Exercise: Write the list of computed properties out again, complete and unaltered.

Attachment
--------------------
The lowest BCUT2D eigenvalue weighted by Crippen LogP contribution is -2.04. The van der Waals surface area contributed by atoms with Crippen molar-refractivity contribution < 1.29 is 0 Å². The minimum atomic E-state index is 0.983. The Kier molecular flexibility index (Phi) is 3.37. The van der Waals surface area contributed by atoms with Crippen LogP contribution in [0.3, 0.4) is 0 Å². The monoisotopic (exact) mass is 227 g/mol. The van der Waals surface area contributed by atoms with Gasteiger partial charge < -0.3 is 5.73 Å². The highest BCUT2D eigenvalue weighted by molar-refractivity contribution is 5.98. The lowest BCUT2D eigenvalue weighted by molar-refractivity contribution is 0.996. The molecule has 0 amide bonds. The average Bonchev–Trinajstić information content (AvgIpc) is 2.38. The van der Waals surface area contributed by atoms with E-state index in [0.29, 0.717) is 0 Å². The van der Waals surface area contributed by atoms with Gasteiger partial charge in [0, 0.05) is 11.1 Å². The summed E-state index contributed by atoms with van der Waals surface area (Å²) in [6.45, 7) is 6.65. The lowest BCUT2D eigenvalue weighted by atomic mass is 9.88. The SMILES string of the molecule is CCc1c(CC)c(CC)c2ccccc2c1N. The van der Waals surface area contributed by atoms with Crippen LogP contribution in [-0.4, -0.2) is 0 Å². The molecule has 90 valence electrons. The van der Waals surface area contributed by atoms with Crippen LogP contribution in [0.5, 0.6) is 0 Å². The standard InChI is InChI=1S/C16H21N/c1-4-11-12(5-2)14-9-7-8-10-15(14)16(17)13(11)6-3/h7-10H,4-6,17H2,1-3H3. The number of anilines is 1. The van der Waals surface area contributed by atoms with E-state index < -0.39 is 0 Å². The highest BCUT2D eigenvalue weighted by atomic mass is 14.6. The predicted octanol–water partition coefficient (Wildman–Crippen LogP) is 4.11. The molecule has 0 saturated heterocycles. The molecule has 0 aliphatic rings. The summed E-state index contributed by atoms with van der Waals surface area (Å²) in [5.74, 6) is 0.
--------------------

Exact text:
The lowest BCUT2D eigenvalue weighted by Crippen LogP contribution is -2.04. The van der Waals surface area contributed by atoms with Crippen molar-refractivity contribution < 1.29 is 0 Å². The minimum atomic E-state index is 0.983. The Kier molecular flexibility index (Phi) is 3.37. The van der Waals surface area contributed by atoms with Crippen LogP contribution in [0.3, 0.4) is 0 Å². The monoisotopic (exact) mass is 227 g/mol. The van der Waals surface area contributed by atoms with Gasteiger partial charge < -0.3 is 5.73 Å². The highest BCUT2D eigenvalue weighted by molar-refractivity contribution is 5.98. The lowest BCUT2D eigenvalue weighted by molar-refractivity contribution is 0.996. The molecule has 0 amide bonds. The average Bonchev–Trinajstić information content (AvgIpc) is 2.38. The van der Waals surface area contributed by atoms with E-state index in [0.29, 0.717) is 0 Å². The van der Waals surface area contributed by atoms with Gasteiger partial charge in [0, 0.05) is 11.1 Å². The summed E-state index contributed by atoms with van der Waals surface area (Å²) in [6.45, 7) is 6.65. The lowest BCUT2D eigenvalue weighted by atomic mass is 9.88. The SMILES string of the molecule is CCc1c(CC)c(CC)c2ccccc2c1N. The van der Waals surface area contributed by atoms with Crippen LogP contribution in [-0.4, -0.2) is 0 Å². The molecule has 90 valence electrons. The van der Waals surface area contributed by atoms with Crippen LogP contribution in [0.5, 0.6) is 0 Å². The standard InChI is InChI=1S/C16H21N/c1-4-11-12(5-2)14-9-7-8-10-15(14)16(17)13(11)6-3/h7-10H,4-6,17H2,1-3H3. The number of anilines is 1. The van der Waals surface area contributed by atoms with E-state index < -0.39 is 0 Å². The highest BCUT2D eigenvalue weighted by atomic mass is 14.6. The predicted octanol–water partition coefficient (Wildman–Crippen LogP) is 4.11. The molecule has 0 saturated heterocycles. The molecule has 0 aliphatic rings. The summed E-state index contributed by atoms with van der Waals surface area (Å²) in [5.74, 6) is 0.